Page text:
Casa Houlpoch, once a Mexican ruin

Casa Houlpoch is an old Yucatecan house from the end of the last century that gets its name from a snake from the region in Merida, Mexico, that regularly “visited” the property’s ruins. The room, in pastel tones, has modern and casual furniture, integrating greenery and works of art, such as a playful Timoteo on the center table and a painting by Pedro Friedeberg on the sofa, crowning the space. The kitchen, with coatings in paste and quartz, has a reinterpretation of the old Yucatecan bells on the stove. The hanging lamps harmonise the space and are integrated into the wooden furniture such as the tzalam benches and the dining room, which was brought from Mozambique, a country where the Dutch owners lived before settling in the Yucatan peninsula.
The dining room is connected to the terrace through a window, generating a feeling of spaciousness and clarity where the visuals escape to the exterior.
Designed by Workshop, Diseño y Construcción, the central courtyard, a chukum pool surrounds the stone vestiges of an old colonial structure where a large poplar tree generates a spectacular play of light and shadow with its frond, creating the perfect atmosphere to host an outdoor kitchen.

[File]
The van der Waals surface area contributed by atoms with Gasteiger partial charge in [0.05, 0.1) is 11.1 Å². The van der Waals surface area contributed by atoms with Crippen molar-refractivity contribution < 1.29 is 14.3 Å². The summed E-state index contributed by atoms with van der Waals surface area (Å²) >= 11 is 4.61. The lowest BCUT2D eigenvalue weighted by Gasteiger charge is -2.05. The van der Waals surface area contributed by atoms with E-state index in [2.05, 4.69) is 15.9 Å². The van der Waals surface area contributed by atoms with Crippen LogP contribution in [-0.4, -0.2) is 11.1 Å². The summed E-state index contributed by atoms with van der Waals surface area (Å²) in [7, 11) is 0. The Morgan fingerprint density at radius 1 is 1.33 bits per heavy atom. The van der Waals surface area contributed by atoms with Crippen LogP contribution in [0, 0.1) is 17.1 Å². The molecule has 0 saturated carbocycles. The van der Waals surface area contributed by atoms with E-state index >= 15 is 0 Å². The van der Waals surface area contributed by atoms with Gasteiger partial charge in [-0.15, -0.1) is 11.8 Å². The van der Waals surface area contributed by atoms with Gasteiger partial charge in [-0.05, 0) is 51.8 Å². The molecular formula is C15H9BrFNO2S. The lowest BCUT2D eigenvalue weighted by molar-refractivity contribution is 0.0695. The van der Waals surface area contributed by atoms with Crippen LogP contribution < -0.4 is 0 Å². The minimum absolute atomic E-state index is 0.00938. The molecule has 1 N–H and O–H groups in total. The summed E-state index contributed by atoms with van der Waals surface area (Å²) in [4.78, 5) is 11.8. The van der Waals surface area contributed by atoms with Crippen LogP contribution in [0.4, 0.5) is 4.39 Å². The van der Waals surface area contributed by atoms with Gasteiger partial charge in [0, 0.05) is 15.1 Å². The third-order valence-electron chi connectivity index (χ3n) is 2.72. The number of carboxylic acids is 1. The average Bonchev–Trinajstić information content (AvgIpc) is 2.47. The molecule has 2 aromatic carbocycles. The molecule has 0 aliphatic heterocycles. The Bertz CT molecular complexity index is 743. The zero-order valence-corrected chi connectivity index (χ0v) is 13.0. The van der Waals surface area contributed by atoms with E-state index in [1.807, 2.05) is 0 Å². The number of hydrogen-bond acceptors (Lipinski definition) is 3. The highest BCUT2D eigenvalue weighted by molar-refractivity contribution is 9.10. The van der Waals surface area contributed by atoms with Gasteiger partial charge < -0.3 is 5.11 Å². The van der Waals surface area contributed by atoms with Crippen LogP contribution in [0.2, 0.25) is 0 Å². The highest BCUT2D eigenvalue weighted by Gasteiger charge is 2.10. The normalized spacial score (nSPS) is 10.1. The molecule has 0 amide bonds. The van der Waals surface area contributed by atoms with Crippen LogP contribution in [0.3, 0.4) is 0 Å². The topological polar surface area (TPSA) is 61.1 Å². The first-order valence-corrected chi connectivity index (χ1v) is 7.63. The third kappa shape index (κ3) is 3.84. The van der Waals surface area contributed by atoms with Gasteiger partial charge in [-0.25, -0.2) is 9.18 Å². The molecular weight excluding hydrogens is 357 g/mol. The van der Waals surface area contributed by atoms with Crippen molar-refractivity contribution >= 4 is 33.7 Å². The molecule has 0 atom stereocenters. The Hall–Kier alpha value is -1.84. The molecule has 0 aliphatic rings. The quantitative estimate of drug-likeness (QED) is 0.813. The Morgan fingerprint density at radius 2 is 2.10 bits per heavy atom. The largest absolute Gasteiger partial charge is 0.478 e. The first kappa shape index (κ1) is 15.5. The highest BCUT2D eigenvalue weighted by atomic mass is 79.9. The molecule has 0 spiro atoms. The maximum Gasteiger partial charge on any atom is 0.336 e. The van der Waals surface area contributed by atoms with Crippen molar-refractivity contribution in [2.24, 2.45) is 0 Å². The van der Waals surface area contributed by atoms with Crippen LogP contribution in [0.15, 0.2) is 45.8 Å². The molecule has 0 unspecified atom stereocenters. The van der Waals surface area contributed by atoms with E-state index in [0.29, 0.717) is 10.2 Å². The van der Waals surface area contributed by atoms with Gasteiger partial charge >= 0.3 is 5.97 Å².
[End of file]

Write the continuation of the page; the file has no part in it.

With a simple design, the master bedroom on the first level features a headboard made of pasta tiles on which a Neon Caron painting rests. The visuals from the bed, escape to an interior garden, the pool and the tropical gardens. At Houlpoch House the architects seek to respect and rescue the historical values of Yucatecan colonial architecture, combining them with contemporary details and volumes; and with the comforts of today’s life, in a re-interpretative, pure, and sober way, creating different atmospheres to relax, to live together and to enjoy the outdoors in the warm peninsular climate.

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